2

What's the difference between the following examples:

  1. I noticed that the clock had stopped.

  2. I noticed that the clock has stopped.

Some of them say that if the emphasis is laid on the subordinate clause then present perfect tense can be used, while some say if the emphasis is laid on 'noticing' then past perfect tense is to be used. How correct is this explanation?

closed as off-topic by choster, Chenmunka, Centaurus, Kristina Lopez, Ellie Kesselman Jun 3 '15 at 2:51

This question appears to be off-topic. The users who voted to close gave this specific reason:

If this question can be reworded to fit the rules in the help center, please edit the question.

  • 2) I've noticed the clock's stopped (working) – Mari-Lou A May 10 '15 at 5:36
  • @Mari-Lou A -- so is sentence 2) wrong ? – iamRR May 10 '15 at 6:33
  • Yes, it is. The correct version is the one I left. You can also write. I have noticed that the clock has stopped, but in speech words are contracted. – Mari-Lou A May 10 '15 at 6:36
  • Some of them say that if the emphasis is laid on the subordinate clause then present perfect tense can be used. While some say if the emphasis is laid on 'noticing' then past perfect tense to be used. How correct is this explanation ? – iamRR May 10 '15 at 6:47
  • That observation isn't in the question, I don't want to appear rude, but EL&U is not a forum where people discuss and give answers in comments. Good answers are self-contained. You can add an edit to your question, if you wish. Note that there is a "right" answer to these things, much depends on context and the dialect of one's English. – Mari-Lou A May 10 '15 at 6:50
2

You can always use (1). You should not use (2) if the clock is no longer stopped.

  • In book I read that if the main verb is in the past tense then the verb in subordinate clause will also be in the past tense while in many news articles I find this guideline to be violated. So which is correct ? And what would you say about - President learned that the earthquake has caused havoc all across the country. Here is 'has caused' correct ? – iamRR May 10 '15 at 6:12
  • I await your reply. – iamRR May 10 '15 at 8:39
0

1) I noticed that the clock had stopped.

You looked at the clock, and it was not working. This was in the past, maybe 5 seconds ago, maybe 5 years ago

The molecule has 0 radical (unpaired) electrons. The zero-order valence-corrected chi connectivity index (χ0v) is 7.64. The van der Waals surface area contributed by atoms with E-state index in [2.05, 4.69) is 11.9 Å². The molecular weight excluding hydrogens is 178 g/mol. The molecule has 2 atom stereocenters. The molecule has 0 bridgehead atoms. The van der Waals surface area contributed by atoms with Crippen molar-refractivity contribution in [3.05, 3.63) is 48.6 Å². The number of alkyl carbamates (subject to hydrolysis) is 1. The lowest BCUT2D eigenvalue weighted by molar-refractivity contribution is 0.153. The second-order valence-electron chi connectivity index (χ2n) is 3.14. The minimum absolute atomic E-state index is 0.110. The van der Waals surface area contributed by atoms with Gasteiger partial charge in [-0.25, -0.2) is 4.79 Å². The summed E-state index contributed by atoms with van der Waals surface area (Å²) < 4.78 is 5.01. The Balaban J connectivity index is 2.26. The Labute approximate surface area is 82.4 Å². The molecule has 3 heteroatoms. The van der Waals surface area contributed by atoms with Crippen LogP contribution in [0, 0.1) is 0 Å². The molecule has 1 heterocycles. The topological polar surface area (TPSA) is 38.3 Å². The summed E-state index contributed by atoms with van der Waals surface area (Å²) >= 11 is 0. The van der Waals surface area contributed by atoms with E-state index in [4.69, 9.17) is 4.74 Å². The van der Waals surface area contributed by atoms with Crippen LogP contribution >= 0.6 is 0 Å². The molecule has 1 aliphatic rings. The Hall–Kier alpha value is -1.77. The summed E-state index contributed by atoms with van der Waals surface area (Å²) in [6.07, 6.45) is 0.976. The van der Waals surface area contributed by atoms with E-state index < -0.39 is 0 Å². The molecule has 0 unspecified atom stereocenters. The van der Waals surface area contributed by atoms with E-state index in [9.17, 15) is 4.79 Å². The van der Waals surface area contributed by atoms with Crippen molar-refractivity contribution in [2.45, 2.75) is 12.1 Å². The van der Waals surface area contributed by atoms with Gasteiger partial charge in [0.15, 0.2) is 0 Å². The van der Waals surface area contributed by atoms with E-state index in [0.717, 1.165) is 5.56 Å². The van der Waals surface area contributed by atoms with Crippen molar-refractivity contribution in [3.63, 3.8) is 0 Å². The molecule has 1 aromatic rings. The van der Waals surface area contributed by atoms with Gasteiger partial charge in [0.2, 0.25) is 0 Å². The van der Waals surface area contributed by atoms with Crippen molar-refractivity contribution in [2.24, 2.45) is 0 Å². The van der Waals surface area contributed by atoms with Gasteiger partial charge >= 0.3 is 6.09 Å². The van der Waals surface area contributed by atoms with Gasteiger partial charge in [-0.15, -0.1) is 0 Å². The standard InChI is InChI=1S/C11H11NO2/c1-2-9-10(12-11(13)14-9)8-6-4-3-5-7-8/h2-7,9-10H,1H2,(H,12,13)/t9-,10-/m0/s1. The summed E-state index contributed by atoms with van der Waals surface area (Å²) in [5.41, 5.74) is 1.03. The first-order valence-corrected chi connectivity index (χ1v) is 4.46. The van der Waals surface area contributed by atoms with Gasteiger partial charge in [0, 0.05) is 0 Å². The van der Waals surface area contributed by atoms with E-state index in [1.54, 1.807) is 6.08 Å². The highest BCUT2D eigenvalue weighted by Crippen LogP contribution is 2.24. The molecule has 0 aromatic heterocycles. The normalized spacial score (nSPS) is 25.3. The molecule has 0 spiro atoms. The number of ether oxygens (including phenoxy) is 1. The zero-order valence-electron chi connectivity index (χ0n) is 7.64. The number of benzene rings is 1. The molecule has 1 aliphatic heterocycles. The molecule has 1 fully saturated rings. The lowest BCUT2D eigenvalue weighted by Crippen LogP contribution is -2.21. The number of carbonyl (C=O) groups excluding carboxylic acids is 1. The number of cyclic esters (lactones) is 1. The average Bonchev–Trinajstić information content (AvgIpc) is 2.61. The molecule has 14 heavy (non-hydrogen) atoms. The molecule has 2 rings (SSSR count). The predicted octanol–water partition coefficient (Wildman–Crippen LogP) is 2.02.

2) I noticed that the clock has stopped.

You looked at the clock recently and it is not working

In sentence 1, this was sometime in the past where as in sentence 2, it was also in the past but more recent

-1

For at least some English speakers, including me, your second example is ungrammatical. The sentence complement of a verb in the past tense cannot have its verb in the present tense. This rule does not apply to verbs in relative clauses -- the following are all grammatical:

I noticed the clock that stopped.
I noticed the clock that had stopped.
I noticed the clock that has stopped.
I noticed the clock that will stop.

This is because there needn't necessarily be any connection between the stopping of the clock and my noticing the clock (unlike the complement clause examples you asked about).

  • So what do you suggest ? Is "I noticed that the clock has stopped." not correct ? P.S. some of them say that if the emphasis is laid on the subordinate clause then present perfect tense can be used. While some say if the emphasis is laid on 'noticing' then past perfect tense to be used. How correct is this explanation ? – iamRR May 10 '15 at 6:09
  • 1
    The sentence "I noticed that the clock has stopped" is ungrammatical for some speakers. I don't know how it would be interpreted. It doesn't mean anything, to me. – Greg Lee May 10 '15 at 14:13
  • 2
    And what would you say about "The president learned that the earthquake has caused havoc all across the country." Here is 'has caused' correct ? – iamRR May 10 '15 at 14:20
  • 2
    That's where the confusion breeds. Some say its grammatical while some say its not. Sir, what would be your advise on it. Because in many noted news articles I find that present perfect tense is used even when the verb in the main clause is in past tense. One query more- Is the sentence 'He said that he has painted the door.' grammatically correct ? – iamRR May 10 '15 at 15:24
  • 1
    @GregLee Your rationale that the speaker might be using the present-tense to assert what is in that complement S sounds reasonable. But that type of usage is probably part of today's standard English. Consider the example "Their teacher had told them that the earth moves around the sun" which is from the 1985 Quirk et al. (A Comprehensive Grammar of the English Language, section 14.31, page 1027). -- In general, (when the preconditions are fulfilled) backshift is often optional; though there are some exceptions, and also some things might make it preferable or not preferable. – F.E. May 18 '15 at 18:08

Not the answer you're looking for? Browse other questions tagged or ask your own question.